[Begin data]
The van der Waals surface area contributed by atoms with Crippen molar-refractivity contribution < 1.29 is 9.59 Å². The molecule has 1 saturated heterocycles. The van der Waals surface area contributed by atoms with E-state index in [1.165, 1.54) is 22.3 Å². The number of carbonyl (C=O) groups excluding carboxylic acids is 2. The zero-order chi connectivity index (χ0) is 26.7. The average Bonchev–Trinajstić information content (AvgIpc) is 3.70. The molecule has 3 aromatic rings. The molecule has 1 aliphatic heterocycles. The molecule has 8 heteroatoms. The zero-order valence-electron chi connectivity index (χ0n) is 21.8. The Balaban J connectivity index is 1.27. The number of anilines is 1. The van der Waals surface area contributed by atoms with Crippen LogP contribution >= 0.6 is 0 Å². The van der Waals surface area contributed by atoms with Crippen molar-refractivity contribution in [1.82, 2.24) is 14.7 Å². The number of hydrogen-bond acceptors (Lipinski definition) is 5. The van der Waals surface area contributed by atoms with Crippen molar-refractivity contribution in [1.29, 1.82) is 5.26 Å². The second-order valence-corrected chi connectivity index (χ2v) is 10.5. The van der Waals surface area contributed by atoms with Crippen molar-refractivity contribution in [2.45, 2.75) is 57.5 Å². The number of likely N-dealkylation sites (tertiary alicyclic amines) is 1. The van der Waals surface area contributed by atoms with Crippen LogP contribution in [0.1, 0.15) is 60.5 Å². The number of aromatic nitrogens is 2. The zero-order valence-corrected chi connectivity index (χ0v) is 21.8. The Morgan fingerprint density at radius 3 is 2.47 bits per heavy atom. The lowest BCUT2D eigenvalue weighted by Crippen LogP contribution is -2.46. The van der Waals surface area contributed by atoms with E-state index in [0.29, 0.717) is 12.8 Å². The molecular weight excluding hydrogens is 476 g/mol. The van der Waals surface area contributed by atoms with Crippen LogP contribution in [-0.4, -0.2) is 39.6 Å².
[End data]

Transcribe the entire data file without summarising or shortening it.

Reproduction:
The van der Waals surface area contributed by atoms with Crippen molar-refractivity contribution < 1.29 is 9.59 Å². The molecule has 1 saturated heterocycles. The van der Waals surface area contributed by atoms with E-state index in [1.165, 1.54) is 22.3 Å². The number of carbonyl (C=O) groups excluding carboxylic acids is 2. The zero-order chi connectivity index (χ0) is 26.7. The average Bonchev–Trinajstić information content (AvgIpc) is 3.70. The molecule has 3 aromatic rings. The molecule has 1 aliphatic heterocycles. The molecule has 8 heteroatoms. The zero-order valence-electron chi connectivity index (χ0n) is 21.8. The Balaban J connectivity index is 1.27. The number of anilines is 1. The van der Waals surface area contributed by atoms with Crippen LogP contribution >= 0.6 is 0 Å². The van der Waals surface area contributed by atoms with Crippen molar-refractivity contribution in [1.82, 2.24) is 14.7 Å². The number of hydrogen-bond acceptors (Lipinski definition) is 5. The van der Waals surface area contributed by atoms with Crippen molar-refractivity contribution in [1.29, 1.82) is 5.26 Å². The second-order valence-corrected chi connectivity index (χ2v) is 10.5. The van der Waals surface area contributed by atoms with Crippen molar-refractivity contribution in [2.45, 2.75) is 57.5 Å². The number of likely N-dealkylation sites (tertiary alicyclic amines) is 1. The van der Waals surface area contributed by atoms with Crippen LogP contribution in [0.1, 0.15) is 60.5 Å². The number of aromatic nitrogens is 2. The zero-order valence-corrected chi connectivity index (χ0v) is 21.8. The Morgan fingerprint density at radius 3 is 2.47 bits per heavy atom. The lowest BCUT2D eigenvalue weighted by Crippen LogP contribution is -2.46. The van der Waals surface area contributed by atoms with E-state index in [0.29, 0.717) is 12.8 Å². The molecular weight excluding hydrogens is 476 g/mol. The van der Waals surface area contributed by atoms with Crippen LogP contribution in [-0.4, -0.2) is 39.6 Å².